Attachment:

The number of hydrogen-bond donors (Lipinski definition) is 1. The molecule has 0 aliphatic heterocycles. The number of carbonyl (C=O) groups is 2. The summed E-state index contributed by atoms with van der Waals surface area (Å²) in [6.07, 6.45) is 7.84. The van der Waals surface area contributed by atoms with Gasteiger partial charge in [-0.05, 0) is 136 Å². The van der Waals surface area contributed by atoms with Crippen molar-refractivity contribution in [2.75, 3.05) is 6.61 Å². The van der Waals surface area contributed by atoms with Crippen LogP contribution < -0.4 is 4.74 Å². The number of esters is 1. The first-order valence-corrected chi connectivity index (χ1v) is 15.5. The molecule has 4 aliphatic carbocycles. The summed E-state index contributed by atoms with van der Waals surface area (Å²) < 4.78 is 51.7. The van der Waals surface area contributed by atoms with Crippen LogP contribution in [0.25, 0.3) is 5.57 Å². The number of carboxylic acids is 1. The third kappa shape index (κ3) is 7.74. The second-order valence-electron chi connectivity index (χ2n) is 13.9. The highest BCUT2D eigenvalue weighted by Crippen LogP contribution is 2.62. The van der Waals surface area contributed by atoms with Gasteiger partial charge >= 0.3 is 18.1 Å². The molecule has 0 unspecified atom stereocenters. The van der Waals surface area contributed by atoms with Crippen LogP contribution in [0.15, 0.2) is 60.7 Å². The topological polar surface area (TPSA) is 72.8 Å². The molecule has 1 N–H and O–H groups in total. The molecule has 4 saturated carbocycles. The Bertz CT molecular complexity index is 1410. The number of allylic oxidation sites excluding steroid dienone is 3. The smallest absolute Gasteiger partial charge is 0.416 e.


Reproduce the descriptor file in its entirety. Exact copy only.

The number of hydrogen-bond donors (Lipinski definition) is 1. The molecule has 0 aliphatic heterocycles. The number of carbonyl (C=O) groups is 2. The summed E-state index contributed by atoms with van der Waals surface area (Å²) in [6.07, 6.45) is 7.84. The van der Waals surface area contributed by atoms with Gasteiger partial charge in [-0.05, 0) is 136 Å². The van der Waals surface area contributed by atoms with Crippen molar-refractivity contribution in [2.75, 3.05) is 6.61 Å². The van der Waals surface area contributed by atoms with Crippen LogP contribution < -0.4 is 4.74 Å². The number of esters is 1. The first-order valence-corrected chi connectivity index (χ1v) is 15.5. The molecule has 4 aliphatic carbocycles. The summed E-state index contributed by atoms with van der Waals surface area (Å²) < 4.78 is 51.7. The van der Waals surface area contributed by atoms with Crippen LogP contribution in [0.25, 0.3) is 5.57 Å². The number of carboxylic acids is 1. The third kappa shape index (κ3) is 7.74. The second-order valence-electron chi connectivity index (χ2n) is 13.9. The highest BCUT2D eigenvalue weighted by Crippen LogP contribution is 2.62. The van der Waals surface area contributed by atoms with Gasteiger partial charge >= 0.3 is 18.1 Å². The molecule has 0 unspecified atom stereocenters. The van der Waals surface area contributed by atoms with Crippen LogP contribution in [0.15, 0.2) is 60.7 Å². The topological polar surface area (TPSA) is 72.8 Å². The molecule has 1 N–H and O–H groups in total. The molecule has 4 saturated carbocycles. The Bertz CT molecular complexity index is 1410. The number of allylic oxidation sites excluding steroid dienone is 3. The smallest absolute Gasteiger partial charge is 0.416 e.